cordwood n : firewood cut and stacked in cords; wood sold by the cord
Etymologycord + wood
- Wood suitable for use as firewood; firewood cut and
split into conveniently sized pieces for easy stacking into
- 1884 ''The June rise used to be always luck for me; because as
soon as that rise begins here comes cordwood floating down, and
pieces of log rafts -- sometimes a dozen logs together; so all you
have to do is to catch them and sell them to the wood-yards and the
sawmill. — Mark Twain, The Adventures of Huckleberry Finn,
- 1902 The The barkeeper drew beer from two pumps immediately in front of him, and rinsed glasses in some sort of a sink under the edge of the bar. The centre of the room was occupied by a tremendous stove capable of burning whole logs of cordwood. — Edward Stewart White, The Blazed Trail, Chapter 27.
- 1884 ''The June rise used to be always luck for me; because as soon as that rise begins here comes cordwood floating down, and pieces of log rafts -- sometimes a dozen logs together; so all you have to do is to catch them and sell them to the wood-yards and the sawmill. — Mark Twain, The Adventures of Huckleberry Finn, Chapter 7.
- Split and cut firewood as an economic commodity.
- 1884 ''The price of the paper was two dollars a year, but he
took in three subscriptions for half a dollar apiece on condition
of them paying him in advance; they were going to pay in cordwood
and onions as usual, but he said he had just bought the concern and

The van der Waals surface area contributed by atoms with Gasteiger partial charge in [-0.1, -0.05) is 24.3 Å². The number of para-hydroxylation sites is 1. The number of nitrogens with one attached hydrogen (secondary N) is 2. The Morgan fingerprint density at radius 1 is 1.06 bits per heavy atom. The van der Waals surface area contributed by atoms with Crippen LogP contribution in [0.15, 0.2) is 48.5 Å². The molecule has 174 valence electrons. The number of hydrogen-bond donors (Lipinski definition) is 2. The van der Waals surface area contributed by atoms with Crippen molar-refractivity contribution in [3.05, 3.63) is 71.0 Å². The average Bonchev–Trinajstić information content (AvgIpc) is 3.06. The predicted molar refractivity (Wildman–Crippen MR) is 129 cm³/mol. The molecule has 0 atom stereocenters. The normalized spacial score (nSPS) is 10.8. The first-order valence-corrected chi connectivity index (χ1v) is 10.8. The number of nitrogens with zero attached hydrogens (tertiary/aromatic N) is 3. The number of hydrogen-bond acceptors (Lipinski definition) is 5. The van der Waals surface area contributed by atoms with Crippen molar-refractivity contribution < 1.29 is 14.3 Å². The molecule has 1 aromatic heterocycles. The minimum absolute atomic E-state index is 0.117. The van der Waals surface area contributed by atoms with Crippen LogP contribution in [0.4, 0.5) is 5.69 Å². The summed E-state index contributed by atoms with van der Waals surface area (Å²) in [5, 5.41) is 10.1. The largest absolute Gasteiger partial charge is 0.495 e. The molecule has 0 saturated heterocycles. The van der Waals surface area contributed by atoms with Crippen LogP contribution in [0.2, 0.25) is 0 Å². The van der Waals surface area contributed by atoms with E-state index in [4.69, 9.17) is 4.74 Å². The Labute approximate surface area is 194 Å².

knocked down the price as low as he could afford it, and was going
to run it for cash. — Mark Twain, The Adventures of Huckleberry
- 1899 ''In his earlier days he had been successful both as a small farmer and as a dealer in cordwood and hoop-poles; and many of his ventures in this line had sailed out of the tortuous rivers of South Jersey to Philadelphia, where the wood and the poles then found ready sale. — T.G. Steward. A Charleston Love Story'' Chapter 1.
- 1884 ''The price of the paper was two dollars a year, but he took in three subscriptions for half a dollar apiece on condition of them paying him in advance; they were going to pay in cordwood and onions as usual, but he said he had just bought the concern and knocked down the price as low as he could afford it, and was going to run it for cash. — Mark Twain, The Adventures of Huckleberry Finn'', Chapter 20.
Firewood was the primary source of fuel until the 1800s, when it was displaced by coal and later by oil. Firewood is a renewable resource, provided the consumption rate is controlled to sustainable levels. Today firewood is usually obtained from timber or trees unsuitable or unwanted for building or construction. In the United States, firewood is sold by the cord, and is therefore also called cordwood.
Of all of the renewable resources, only biomass, including wood, and geothermal need to be carefully managed in order to prevent depletion. The shortage of suitable firewood in some places has seen local populations damaging huge tracts of bush thus leading to further desertification. On the other hand, proper forestry practices applied to firewood allow the usage of a carbon-neutral, or even carbon-negative, energy source, since the carbon dioxide released by the burning of the firewood was previously absorbed from the ambient atmosphere through photosynthesis. Because of this, firewood can be considered to be a form of solar energy.